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Home > Spotlight > Allen High School's Huge Marching Band

For Allen High's 638-strong marching band, precision instrumental in coordinating logistics on, off field


By Sam Hodges, The Dallas Morning News

Anthony Sanuen, Craig Locke and Hayden Houpt, three of the Allen High marching band's 25 tuba players, cram with their instruments into a bus for the short ride from the practice field to the football stadium. DALLAS, October 30, 2009 — Just as buffalo in unimaginable numbers once covered the plains, the Allen High School marching band covers football fields on Friday nights.

This season, the Collin County school marches 527 musicians. A 39-member color guard weaves in and out of the ranks. A 72-member drill team performs up front.

Bigger marching bands have been assembled for special events. But folks at the University Interscholastic League, the Texas Music Educators Association, Marching.com and Bands of America say they don't know of a regularly performing marching band anywhere that's the size of Allen's.

"It's the largest marching band program that I'm aware of," agreed Robert Carnochan, director of the University of Texas Longhorn Band, which has a trifling 390 members.

The Allen High marching band has about as many musicians as there are members of Congress. It has five musicians for every one in the Dallas Symphony Orchestra. The 85-member trumpet section is bigger than many high school marching bands.

The band, drill team and color guard together are formally known as the Allen Eagle Escadrille (French for "squadron"). For trips, such as last Friday's to Southern Methodist University's Ford Stadium for a game against Jesuit, the 638-student contingent requires 18 school buses. Three big trucks haul instruments and other equipment.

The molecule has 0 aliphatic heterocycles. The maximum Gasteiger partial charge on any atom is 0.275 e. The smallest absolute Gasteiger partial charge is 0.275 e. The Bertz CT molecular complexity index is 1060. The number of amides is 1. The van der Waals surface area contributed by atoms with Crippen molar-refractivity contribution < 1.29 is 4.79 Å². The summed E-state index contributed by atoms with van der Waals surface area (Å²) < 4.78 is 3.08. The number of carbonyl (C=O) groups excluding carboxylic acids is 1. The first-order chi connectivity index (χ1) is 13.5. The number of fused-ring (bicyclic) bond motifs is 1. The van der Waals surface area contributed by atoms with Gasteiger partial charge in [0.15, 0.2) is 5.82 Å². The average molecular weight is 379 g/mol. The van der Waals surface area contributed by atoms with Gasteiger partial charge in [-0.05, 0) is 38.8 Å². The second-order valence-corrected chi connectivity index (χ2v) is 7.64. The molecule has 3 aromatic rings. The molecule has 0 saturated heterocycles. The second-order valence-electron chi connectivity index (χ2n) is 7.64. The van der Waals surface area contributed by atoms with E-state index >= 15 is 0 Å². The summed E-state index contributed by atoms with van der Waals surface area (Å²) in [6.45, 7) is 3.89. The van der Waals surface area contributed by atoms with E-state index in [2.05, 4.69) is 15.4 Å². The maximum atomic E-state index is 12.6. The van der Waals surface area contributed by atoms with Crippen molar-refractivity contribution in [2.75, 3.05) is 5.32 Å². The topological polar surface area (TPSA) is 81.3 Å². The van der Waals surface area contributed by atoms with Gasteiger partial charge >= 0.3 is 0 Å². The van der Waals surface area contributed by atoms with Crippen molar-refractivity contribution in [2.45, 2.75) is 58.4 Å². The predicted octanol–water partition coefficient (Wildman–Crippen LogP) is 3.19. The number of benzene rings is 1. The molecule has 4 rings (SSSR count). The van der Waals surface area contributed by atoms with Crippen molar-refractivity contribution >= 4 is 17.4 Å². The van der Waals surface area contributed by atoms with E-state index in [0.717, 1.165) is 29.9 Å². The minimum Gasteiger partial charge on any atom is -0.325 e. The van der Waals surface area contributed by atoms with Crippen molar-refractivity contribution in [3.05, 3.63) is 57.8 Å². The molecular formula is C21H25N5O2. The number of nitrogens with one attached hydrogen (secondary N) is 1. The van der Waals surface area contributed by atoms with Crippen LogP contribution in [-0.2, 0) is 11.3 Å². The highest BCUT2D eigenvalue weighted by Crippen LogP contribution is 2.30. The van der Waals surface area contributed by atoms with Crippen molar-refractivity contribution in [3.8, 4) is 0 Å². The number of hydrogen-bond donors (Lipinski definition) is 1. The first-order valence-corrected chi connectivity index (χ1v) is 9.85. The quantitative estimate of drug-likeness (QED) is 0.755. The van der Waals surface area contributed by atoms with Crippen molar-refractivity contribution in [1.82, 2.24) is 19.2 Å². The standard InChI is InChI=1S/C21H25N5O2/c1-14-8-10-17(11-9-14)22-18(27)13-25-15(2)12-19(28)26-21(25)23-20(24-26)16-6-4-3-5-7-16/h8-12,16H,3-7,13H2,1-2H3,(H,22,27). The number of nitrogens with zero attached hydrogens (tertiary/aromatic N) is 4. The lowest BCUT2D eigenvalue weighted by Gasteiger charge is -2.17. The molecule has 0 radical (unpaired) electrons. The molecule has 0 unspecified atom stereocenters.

Who are you?

When the Allen High marchers take the field, they really take the field, stretching end zone to end zone, leaving little turf exposed. Though a proud, happy throng, they admit that nobody can know everybody in a band so big.

"Every now and then you'll see a face you've never seen before," said David McQuiddy, a senior baritone player.

Fans of the Allen High band speak of the "wow factor," and that includes sound. No one has come forward with a decibel reading, but in early morning practices, the band is heard all over east Allen.

"It's kind of nice to go out on the back patio and listen to them and have a cup of coffee," said Chelsey Hall. She lives 3.6 miles from the band's practice field.

'It can part your hair'

One night in September, Brennan Killingsworth was home watching a Texas Rangers game on TV when he heard the band strike up nearly a mile away at Allen Eagle Stadium. Killingsworth, band director at Ford Middle School, stepped outside and sent a text message to Matt Boening, an Allen High band associate director.

"Band sounds good at halftime," Killingsworth wrote, "but tell the trombones their 2nd position D flats are out of tune!"

Hearing the band from afar is one thing. Close range is another.

"The volume they produce is amazing," said Joe Nunez, director of the McKinney Boyd High marching band. "It can part your hair."

Inclusive approach

That Allen High would have a big marching band is no surprise. Allen High is one of the biggest schools in the state, reflecting rapid growth in the city as well as the school district's decision to stick with one high school. The district also is affluent, with a strong commitment to arts education.

But many credit former director Anthony Gibson with establishing the inclusive, accommodating philosophy that helped swell the ranks. Gibson, now in charge of fine arts for the district, still recalls with anger that he was forced as a ninth-grader to choose between band and basketball.